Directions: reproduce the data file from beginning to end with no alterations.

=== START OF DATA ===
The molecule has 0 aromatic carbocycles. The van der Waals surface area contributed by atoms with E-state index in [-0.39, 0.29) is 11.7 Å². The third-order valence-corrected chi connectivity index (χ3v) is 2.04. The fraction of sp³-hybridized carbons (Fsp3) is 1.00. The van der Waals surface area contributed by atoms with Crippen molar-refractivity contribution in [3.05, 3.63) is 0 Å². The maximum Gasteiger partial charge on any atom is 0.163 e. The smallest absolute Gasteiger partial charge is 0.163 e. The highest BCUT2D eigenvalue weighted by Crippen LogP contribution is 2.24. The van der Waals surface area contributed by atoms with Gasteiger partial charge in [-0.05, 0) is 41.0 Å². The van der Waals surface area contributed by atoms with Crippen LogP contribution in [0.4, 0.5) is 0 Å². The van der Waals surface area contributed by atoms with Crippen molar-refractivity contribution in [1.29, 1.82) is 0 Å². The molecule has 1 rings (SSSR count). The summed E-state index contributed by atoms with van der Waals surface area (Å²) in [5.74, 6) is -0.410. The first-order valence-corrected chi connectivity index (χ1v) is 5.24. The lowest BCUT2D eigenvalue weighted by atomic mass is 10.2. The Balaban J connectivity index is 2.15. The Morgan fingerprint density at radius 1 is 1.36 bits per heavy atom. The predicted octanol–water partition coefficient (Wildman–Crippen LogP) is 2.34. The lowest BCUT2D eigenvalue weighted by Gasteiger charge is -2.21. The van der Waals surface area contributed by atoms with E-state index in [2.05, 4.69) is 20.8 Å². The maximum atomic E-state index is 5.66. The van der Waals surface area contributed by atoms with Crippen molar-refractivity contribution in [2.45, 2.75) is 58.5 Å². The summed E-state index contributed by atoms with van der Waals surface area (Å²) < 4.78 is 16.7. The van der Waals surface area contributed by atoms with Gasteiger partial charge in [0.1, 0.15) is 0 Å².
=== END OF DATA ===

The molecule has 0 aromatic carbocycles. The van der Waals surface area contributed by atoms with E-state index in [-0.39, 0.29) is 11.7 Å². The third-order valence-corrected chi connectivity index (χ3v) is 2.04. The fraction of sp³-hybridized carbons (Fsp3) is 1.00. The van der Waals surface area contributed by atoms with Crippen molar-refractivity contribution in [3.05, 3.63) is 0 Å². The maximum Gasteiger partial charge on any atom is 0.163 e. The smallest absolute Gasteiger partial charge is 0.163 e. The highest BCUT2D eigenvalue weighted by Crippen LogP contribution is 2.24. The van der Waals surface area contributed by atoms with Gasteiger partial charge in [-0.05, 0) is 41.0 Å². The van der Waals surface area contributed by atoms with Crippen LogP contribution in [0.4, 0.5) is 0 Å². The van der Waals surface area contributed by atoms with Crippen molar-refractivity contribution in [1.29, 1.82) is 0 Å². The molecule has 1 rings (SSSR count). The summed E-state index contributed by atoms with van der Waals surface area (Å²) in [5.74, 6) is -0.410. The first-order valence-corrected chi connectivity index (χ1v) is 5.24. The lowest BCUT2D eigenvalue weighted by atomic mass is 10.2. The Balaban J connectivity index is 2.15. The Morgan fingerprint density at radius 1 is 1.36 bits per heavy atom. The predicted octanol–water partition coefficient (Wildman–Crippen LogP) is 2.34. The lowest BCUT2D eigenvalue weighted by Gasteiger charge is -2.21. The van der Waals surface area contributed by atoms with E-state index in [2.05, 4.69) is 20.8 Å². The maximum atomic E-state index is 5.66. The van der Waals surface area contributed by atoms with Crippen molar-refractivity contribution in [2.45, 2.75) is 58.5 Å². The summed E-state index contributed by atoms with van der Waals surface area (Å²) < 4.78 is 16.7. The van der Waals surface area contributed by atoms with Gasteiger partial charge in [0.1, 0.15) is 0 Å².